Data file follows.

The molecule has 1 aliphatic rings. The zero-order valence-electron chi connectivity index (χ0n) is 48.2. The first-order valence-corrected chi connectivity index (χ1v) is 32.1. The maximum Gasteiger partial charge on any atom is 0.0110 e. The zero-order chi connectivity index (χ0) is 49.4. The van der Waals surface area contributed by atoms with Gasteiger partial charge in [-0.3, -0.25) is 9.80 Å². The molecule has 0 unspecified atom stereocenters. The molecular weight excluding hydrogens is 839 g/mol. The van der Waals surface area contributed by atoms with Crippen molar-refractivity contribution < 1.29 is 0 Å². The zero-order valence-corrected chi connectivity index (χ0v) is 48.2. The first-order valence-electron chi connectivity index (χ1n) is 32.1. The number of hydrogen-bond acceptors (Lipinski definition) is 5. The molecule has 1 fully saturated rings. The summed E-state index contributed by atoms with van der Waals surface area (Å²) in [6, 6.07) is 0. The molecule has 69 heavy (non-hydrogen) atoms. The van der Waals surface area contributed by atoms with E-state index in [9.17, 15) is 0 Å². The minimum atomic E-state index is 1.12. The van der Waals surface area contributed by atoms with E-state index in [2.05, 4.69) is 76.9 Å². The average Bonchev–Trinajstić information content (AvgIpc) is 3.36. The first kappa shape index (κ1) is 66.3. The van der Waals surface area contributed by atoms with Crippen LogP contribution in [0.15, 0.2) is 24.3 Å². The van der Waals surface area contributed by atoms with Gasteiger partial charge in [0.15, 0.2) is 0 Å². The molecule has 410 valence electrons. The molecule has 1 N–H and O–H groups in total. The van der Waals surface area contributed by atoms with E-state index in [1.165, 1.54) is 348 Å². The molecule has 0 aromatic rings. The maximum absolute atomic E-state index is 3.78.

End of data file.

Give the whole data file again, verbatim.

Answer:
The molecule has 1 aliphatic rings. The zero-order valence-electron chi connectivity index (χ0n) is 48.2. The first-order valence-corrected chi connectivity index (χ1v) is 32.1. The maximum Gasteiger partial charge on any atom is 0.0110 e. The zero-order chi connectivity index (χ0) is 49.4. The van der Waals surface area contributed by atoms with Gasteiger partial charge in [-0.3, -0.25) is 9.80 Å². The molecule has 0 unspecified atom stereocenters. The molecular weight excluding hydrogens is 839 g/mol. The van der Waals surface area contributed by atoms with Crippen molar-refractivity contribution < 1.29 is 0 Å². The zero-order valence-corrected chi connectivity index (χ0v) is 48.2. The first-order valence-electron chi connectivity index (χ1n) is 32.1. The number of hydrogen-bond acceptors (Lipinski definition) is 5. The molecule has 1 fully saturated rings. The summed E-state index contributed by atoms with van der Waals surface area (Å²) in [6, 6.07) is 0. The molecule has 69 heavy (non-hydrogen) atoms. The van der Waals surface area contributed by atoms with E-state index in [9.17, 15) is 0 Å². The minimum atomic E-state index is 1.12. The van der Waals surface area contributed by atoms with E-state index in [2.05, 4.69) is 76.9 Å². The average Bonchev–Trinajstić information content (AvgIpc) is 3.36. The first kappa shape index (κ1) is 66.3. The van der Waals surface area contributed by atoms with Crippen LogP contribution in [0.15, 0.2) is 24.3 Å². The van der Waals surface area contributed by atoms with Gasteiger partial charge in [0.15, 0.2) is 0 Å². The molecule has 410 valence electrons. The molecule has 1 N–H and O–H groups in total. The van der Waals surface area contributed by atoms with E-state index in [1.165, 1.54) is 348 Å². The molecule has 0 aromatic rings. The maximum absolute atomic E-state index is 3.78.